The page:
Jacob spoke these blessings to Manasseh and Ephraim and they had to believe that these things were true by faith. The good news for Jacob was that these two boys never forgot this special moment that they shared with their grandfather. The blessing that Jacob gave to them from his deathbed changed the course, the trajectory and the destiny that they were headed towards. It changed their standing within the family and the inheritance that they would have upon Israel’s death.

These two boys were born in Egypt and lived in the capital city. Their mother was the daughter of a pagan priest. Joseph named his firstborn Manasseh which meant, ‘God has made me forget all my hardship and all my father’s house’. He named his second born son Ephraim which meant, ‘For God has made me fruitful in the land of my affliction’.

Manasseh and Ephraim’s father was the second most important man in all of Egypt. Because of this their futures looked bright and promising within the kingdom of Egypt. But this blessing changed the course of their lives for the better. You see, there would be a day when Joseph’s power would come to an end, his influence would diminish, his accomplishments would be forgotten, and his legacy in Egypt would cease to be remembered. However, even as this happened God would establish the inheritance of Joseph and his brothers forever! Manasseh and Ephraim will now be part of these promises and they will have their rightful share in the inheritance that God is passing on to them during this occasion.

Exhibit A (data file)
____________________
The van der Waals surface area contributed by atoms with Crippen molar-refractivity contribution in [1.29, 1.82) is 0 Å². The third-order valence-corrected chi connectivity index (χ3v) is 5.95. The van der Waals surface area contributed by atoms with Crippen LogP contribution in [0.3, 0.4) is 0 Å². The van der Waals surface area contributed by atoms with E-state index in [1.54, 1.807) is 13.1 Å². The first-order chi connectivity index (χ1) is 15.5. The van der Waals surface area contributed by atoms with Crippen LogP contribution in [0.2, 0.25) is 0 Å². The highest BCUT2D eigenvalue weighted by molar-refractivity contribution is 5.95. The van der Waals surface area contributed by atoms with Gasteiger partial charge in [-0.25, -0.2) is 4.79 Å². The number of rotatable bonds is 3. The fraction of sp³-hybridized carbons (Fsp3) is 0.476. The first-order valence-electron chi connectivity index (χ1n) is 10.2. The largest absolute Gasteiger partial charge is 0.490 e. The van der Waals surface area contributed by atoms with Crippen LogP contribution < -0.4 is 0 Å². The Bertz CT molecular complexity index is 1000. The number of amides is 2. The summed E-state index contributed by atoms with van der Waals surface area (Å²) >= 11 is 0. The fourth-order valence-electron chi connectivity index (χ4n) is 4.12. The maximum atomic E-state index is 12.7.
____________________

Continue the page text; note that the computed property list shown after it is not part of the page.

This morning we will spend most of our time considering the story that is found in Genesis 48: 1-19. Let us take a moment to consider Genesis 48:1-7. It says, “After this, Joseph was told, “Behold, your father is ill.” So he took with him his two sons, Manasseh and Ephraim. 2 And it was told to Jacob, “Your son Joseph has come to you.” Then Israel summoned his strength and sat up in bed. 3 And Jacob said to Joseph, “God Almighty appeared to me at Luz in the land of Canaan and blessed me, 4 and said to me, ‘Behold, I will make you fruitful and multiply you, and I will make of you a company of peoples and will give this land to your offspring after you for an everlasting possession.’ 5 And now your two sons, who were born to you in the land of Egypt before I came to you in Egypt, are mine; Ephraim and Manasseh shall be mine, as Reuben and Simeon are. 6 And the children that you fathered after them shall be yours. They shall be called by the name of their brothers in their inheritance. 7 As for me, when I came from Paddan, to my sorrow Rachel died in the land of Canaan on the way, when there was still some distance to go to Ephrath, and I buried her there on the way to Ephrath (that is, Bethlehem).